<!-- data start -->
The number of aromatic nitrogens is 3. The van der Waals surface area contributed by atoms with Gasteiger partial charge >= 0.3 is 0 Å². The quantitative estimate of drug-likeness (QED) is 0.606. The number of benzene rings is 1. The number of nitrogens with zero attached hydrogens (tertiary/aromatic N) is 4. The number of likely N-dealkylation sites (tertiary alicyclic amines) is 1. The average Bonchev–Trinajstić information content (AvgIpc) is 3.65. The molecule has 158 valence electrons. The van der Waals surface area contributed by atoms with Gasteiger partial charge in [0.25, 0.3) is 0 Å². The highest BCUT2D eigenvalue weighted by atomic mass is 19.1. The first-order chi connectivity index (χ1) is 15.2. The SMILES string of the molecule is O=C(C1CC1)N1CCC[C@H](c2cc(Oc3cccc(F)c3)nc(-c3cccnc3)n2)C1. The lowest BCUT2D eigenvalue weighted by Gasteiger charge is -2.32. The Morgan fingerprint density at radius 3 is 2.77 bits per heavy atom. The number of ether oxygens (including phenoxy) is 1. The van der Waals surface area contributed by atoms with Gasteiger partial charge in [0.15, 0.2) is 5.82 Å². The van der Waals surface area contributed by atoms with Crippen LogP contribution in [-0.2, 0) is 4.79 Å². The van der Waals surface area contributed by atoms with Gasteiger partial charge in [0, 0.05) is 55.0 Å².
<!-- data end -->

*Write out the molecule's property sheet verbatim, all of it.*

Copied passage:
The number of aromatic nitrogens is 3. The van der Waals surface area contributed by atoms with Gasteiger partial charge >= 0.3 is 0 Å². The quantitative estimate of drug-likeness (QED) is 0.606. The number of benzene rings is 1. The number of nitrogens with zero attached hydrogens (tertiary/aromatic N) is 4. The number of likely N-dealkylation sites (tertiary alicyclic amines) is 1. The average Bonchev–Trinajstić information content (AvgIpc) is 3.65. The molecule has 158 valence electrons. The van der Waals surface area contributed by atoms with Gasteiger partial charge in [0.25, 0.3) is 0 Å². The highest BCUT2D eigenvalue weighted by atomic mass is 19.1. The first-order chi connectivity index (χ1) is 15.2. The SMILES string of the molecule is O=C(C1CC1)N1CCC[C@H](c2cc(Oc3cccc(F)c3)nc(-c3cccnc3)n2)C1. The lowest BCUT2D eigenvalue weighted by Gasteiger charge is -2.32. The Morgan fingerprint density at radius 3 is 2.77 bits per heavy atom. The number of ether oxygens (including phenoxy) is 1. The van der Waals surface area contributed by atoms with Gasteiger partial charge in [0.15, 0.2) is 5.82 Å². The van der Waals surface area contributed by atoms with Crippen LogP contribution in [-0.2, 0) is 4.79 Å². The van der Waals surface area contributed by atoms with Gasteiger partial charge in [0, 0.05) is 55.0 Å².